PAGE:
ACA 2018

Adoptee Citizenship Act of 2018
[S. 2522, H.R. 5233]

Everyone should have equal rights as U.S. citizens if they were born of or adopted by a U.S. citizen parent. Inter-country adoptees urgently need to be granted their U.S. citizenship.

We individuals and organizations petition the United States Congress to support the Adoptee Citizenship Act (ACA) of 2018. This bipartisan bill provides U.S. citizenship to internationally adopted individuals who were legally adopted by U.S. citizen parents as children but never obtained U.S. citizenship status.


Without their rightful U.S. citizenship, adoptees are unable to vote and lack U.S. passports. Many face obstacles in securing student financial aid, home loans, Social Security cards, Social Security benefits, driver's licenses (due to the REAL ID Act), and more. In contrast, they had been adopted and brought to the U.S. with the promise of a better life. Despite difficulties, they have built their lives as Americans.

Lack of citizenship puts adoptees at an increasing risk of deportation. Those who have been deported suffer being separated from their families and the land they call home. Many deportees are struggling to survive without the language skills or employment qualifications needed in a different country’s culture. In 2004 in Brazil, a deported adoptee was murdered. In May 2017 in South Korea, a deported adoptee tragically ended his life.


Since the 1940s, an estimated 350,000 children have been internationally adopted by U.S. citizen parents. During this era, naturalization of internationally adopted children was a lengthy and costly process. Without proper notice, parents bore the responsibility to file for their children’s citizenship. Unfortunately, many adoptive parents did not fulfill this duty, simply because they were not made aware it was necessary.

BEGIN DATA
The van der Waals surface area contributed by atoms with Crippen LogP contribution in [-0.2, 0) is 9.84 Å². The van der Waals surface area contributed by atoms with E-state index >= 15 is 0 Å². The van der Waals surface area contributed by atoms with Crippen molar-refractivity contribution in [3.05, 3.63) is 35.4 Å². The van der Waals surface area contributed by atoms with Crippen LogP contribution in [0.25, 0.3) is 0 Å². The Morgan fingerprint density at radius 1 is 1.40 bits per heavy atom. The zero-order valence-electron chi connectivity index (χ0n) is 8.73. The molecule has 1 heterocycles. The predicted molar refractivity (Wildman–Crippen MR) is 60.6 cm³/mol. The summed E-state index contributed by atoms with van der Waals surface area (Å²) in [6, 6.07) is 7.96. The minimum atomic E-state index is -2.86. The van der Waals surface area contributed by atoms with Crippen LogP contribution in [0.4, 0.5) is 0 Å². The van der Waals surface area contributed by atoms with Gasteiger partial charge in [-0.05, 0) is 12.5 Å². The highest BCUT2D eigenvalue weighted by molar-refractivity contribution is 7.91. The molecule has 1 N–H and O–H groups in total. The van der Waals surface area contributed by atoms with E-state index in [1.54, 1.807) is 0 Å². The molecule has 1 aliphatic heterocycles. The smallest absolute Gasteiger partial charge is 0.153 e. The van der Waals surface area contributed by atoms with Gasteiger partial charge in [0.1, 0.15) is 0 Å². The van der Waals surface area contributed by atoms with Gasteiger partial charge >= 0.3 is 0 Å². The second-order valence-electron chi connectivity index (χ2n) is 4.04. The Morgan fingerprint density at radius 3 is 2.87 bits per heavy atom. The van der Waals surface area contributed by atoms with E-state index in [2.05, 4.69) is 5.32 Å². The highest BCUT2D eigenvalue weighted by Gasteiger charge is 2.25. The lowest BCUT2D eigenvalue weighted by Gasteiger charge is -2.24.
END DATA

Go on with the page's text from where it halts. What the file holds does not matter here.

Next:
Many parents had been granted their child’s state birth certificates, Social Security cards, or Military Dependent ID cards (for those who served in the Armed Forces). These documents gave the impression that their children were automatically citizens by Virtue of Adoption. However, this was not the case, and thousands of adoptees do not have U.S. citizenship today.

In 2000, Congress passed the Child Citizenship Act (CCA). The CCA intended to ensure that all inter-country adoptees of U.S. citizen parents receive automatic U.S. citizenship. It did not accomplish this goal, though, because it had a cutoff at age 18, which failed to cover adoptees born on or before February 27, 1983. As a result, it excluded an estimated 35,000 to upwards of 70,000 adoptees, based on recent research.


We appeal to our elected leaders in the House and Senate for passage of the 2018 Adoptee Citizenship Act. This urgent legislation will help secure adoptees’ safety and livelihood. The ACA will fulfill the intent of the 2000 Child Citizenship Act by granting automatic retroactive citizenship to intercountry adoptees. Adoptees are legal heirs of American families. Please ensure their equal rights as U.S. citizens. We thank you for your service to the public.